EPA proposes rollback of coal ash regulations

Photo of contaminated water from Waterkeeper Alliance Inc., flickr

Tyler Chalfant |November 7th, 2019

The Trump administration proposed on Monday a rollback of EPA regulations on coal-fired power plants that could prolong the risk of drinking water contamination. The Obama-era rules focused on cleaning up unlined ponds used by companies to store coal ash residue. 

Coal ash contains toxic heavy metals such as arsenic, lead and mercury. These regulations, created following a 2008 coal ash spill in Tennessee, required all unlined coal ash ponds to begin closing last year, but the new proposal extends that deadline three years. Coal ash contamination has been found in at least 22 states, including Iowa.

The EPA also relaxed the limit on the amount of coal plant wastewater that can be discharged, citing improvements in technology which makes removing contaminants easier, as well as the $175 million in compliance costs they claim this change would save the industry. 

This move follows a pattern of efforts by this White House to support the coal industry. Researchers have found that lowering prices for competing energy sources, such as wind and natural gas, are more to blame for the decline of the coal industry in recent years than environmental regulations.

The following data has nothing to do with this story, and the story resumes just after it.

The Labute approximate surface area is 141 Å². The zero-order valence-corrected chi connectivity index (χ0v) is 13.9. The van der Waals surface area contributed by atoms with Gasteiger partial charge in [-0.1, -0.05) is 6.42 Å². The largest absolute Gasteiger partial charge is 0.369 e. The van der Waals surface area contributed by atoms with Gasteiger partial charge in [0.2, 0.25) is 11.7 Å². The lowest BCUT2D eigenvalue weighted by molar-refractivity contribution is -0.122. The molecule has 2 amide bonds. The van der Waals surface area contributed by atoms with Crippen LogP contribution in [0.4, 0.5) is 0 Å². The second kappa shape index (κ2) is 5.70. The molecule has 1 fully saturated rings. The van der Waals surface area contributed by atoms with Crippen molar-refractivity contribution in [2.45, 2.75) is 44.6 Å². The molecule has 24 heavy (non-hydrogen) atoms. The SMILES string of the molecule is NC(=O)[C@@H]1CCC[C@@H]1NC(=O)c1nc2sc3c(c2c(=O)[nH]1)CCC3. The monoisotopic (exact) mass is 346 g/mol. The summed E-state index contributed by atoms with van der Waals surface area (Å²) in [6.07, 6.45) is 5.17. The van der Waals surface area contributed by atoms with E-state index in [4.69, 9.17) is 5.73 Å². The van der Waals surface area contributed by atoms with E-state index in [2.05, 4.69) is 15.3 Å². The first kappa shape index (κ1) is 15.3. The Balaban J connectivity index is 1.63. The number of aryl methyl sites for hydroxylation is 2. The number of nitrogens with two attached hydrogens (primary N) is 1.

Still, the Environmental Protection Agency is expected to make key decisions regarding coal industry standards in the year before the presidential election, according to political experts. These could affect regulation on mercury and air quality standards.

EPA Calls for More Testing at Alliant’s Coal Ash Ponds in Burlington

Can about 68 acres of coal ash ponds in Burlington withstand an earthquake? To find out, the EPA has required Alliant Energy to do more testing of their supporting walls, according to a statement from the agency.

The EPA does not believe the area to be dangerous, but it has exercised extreme caution on coal ash sites since December 2008, when a retaining wall gave way at a Tennessee Valley Authority plant, burying homes under six feet of sludge spread over 400 acres.

As of April 2011, EPA has conducted structural integrity assessments for 381 coal ash impoundments at 152 coal-fired power plants.